I’m one of the volunteers for ancient woodland, Ashenground and Bolnore woods in Mid Sussex.
Our conservation work around the woods, including the restoration of a woodland meadow, has just won an ‘Outstanding’ award from the RHS. We are so happy to see that the woods and thriving meadow has won the award too!
Boosting habitats on the margins of the woods and within them creates vital areas for butterflies, moths and other insects that depend on the woodland margins. However, thinning scrub has to be carefully managed, to aid smaller creatures who are dependent on the scrub, hedgerows and glades connected to this dappled habitat, such as the dormouse, whose potential risk of extinction in the UK is now of even greater concern.
We are also mindful that any hedge trimming does not occur during nesting season. Bird populations that thrive in woodland areas are no longer doing so, as highlighted by a recent report released by Defra, National statistics: Wild bird populations in the UK, 1970 to 2023 (7th November 2023), their statistics show that the “woodland bird index was 37% below its 1970 value” please find links to this information below.
Our volunteer conservation activities are in line with a Friends of Ashenground and Bolnore Woods (FoABW) Conservation Management Plan. We meet monthly to improve biodiversity by mowing meadows and glades (after flowers and seed ripening), coppicing amongst the trees and ensuring that ivy and brambles are not stealing too much of the light below and through the canopy, by carefully cutting some of it back.
This year, in Pond Meadow there was a noted increase in the number orchids and wildflowers, which attracted more butterflies and insects for children to find when we organised a children’s bug hunt in August.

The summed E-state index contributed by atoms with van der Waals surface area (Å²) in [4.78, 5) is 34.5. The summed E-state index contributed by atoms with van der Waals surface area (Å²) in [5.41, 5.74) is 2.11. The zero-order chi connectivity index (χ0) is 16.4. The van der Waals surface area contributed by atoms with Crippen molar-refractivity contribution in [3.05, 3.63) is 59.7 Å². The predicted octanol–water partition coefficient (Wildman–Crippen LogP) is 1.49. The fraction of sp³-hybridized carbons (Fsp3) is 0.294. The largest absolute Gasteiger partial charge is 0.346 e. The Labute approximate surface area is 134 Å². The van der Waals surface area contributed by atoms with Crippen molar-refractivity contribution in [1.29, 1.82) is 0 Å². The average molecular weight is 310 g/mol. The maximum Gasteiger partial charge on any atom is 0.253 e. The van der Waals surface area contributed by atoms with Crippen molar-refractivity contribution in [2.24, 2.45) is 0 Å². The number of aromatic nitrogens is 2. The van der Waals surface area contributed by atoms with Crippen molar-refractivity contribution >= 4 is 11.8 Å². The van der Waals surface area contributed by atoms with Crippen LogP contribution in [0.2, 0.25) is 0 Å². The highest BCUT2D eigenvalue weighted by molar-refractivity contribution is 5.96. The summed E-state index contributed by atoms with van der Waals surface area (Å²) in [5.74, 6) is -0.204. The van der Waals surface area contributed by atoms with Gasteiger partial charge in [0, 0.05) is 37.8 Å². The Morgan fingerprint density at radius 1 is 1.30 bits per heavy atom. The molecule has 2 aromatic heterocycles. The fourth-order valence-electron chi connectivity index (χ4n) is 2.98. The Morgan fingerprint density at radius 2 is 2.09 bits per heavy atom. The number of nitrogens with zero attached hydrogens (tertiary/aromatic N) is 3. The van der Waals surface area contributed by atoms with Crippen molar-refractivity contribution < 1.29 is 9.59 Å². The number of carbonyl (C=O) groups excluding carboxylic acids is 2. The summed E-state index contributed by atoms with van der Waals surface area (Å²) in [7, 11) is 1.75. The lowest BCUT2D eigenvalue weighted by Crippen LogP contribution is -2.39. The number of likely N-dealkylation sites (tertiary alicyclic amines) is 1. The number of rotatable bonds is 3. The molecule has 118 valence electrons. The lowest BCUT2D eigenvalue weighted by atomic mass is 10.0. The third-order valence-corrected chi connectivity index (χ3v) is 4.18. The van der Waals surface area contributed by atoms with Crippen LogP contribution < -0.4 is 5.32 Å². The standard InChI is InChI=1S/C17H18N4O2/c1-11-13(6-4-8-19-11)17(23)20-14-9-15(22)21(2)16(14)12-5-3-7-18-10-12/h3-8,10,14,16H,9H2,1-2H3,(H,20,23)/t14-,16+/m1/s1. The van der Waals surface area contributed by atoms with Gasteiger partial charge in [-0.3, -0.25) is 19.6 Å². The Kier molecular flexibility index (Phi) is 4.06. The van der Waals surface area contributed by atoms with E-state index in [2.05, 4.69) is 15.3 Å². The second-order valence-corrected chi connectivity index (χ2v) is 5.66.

We also try to maintain clear paths through the woods with woodchip and tidy edges, hoping to prevent erosion and to discourage impromptu paths that will lead to heavy treading on precious woodland soil which holds next year’s spring flowers, such as native bluebells, wood anemones and wild daffodils. We also litter pick (unfortunately, filling 1-2 bags each volunteer session) and we keep the information boards up to date.
In Sussex we are fortunate, we have more wooded areas than many other parts of the country (approximately 6% as opposed to the national average of 2,5%). However, this is still abysmally low, the State of Nature Report in September shows that "the UK is now one of the most nature-depleted countries on Earth" and after 50 years of data gathering by thousands of skilled volunteers, UK's wildlife is shown to be in devastating decline.
In regards, to trees, hedgerows and woodland, the Woodland Trust preempted this report in the summer by producing their own report: Trees and woods: at the heart of nature recovery in England, please find the link to this valuable information below and if you have a local woodland group why not get involved?
Spending time in nature, especially with community activities to improve your local area can be beneficial for us as well as our environment.
Here is Sussex, there is a wonderful initiative to link public and privately owned woods, in a network of wellbeing, both for the woodlands and the people who live near them. To find out more about The Lost Woods of the Low Weald and Downs project, The Woodland Trust, Sussex Wildlife Trust, Action in Rural Sussex and Small Woods have written about this jointly supported project. I have included a direct link to them below.
People's Trust for Endangered Species - The State of Britain’s Dormice 2023
National statistics: Wild bird populations in the UK, 1970 to 2022:
Woodland birds in quickening decline in UK, with risk of extinctions, say experts:
State of Nature, the most comprehensive report on the Uk's current biodiversity:
Trees and woods: at the heart of nature recovery in England:
The Lost Woods of the Low Weald and Downs:
Friends of Ashenground and Bolnore Woods: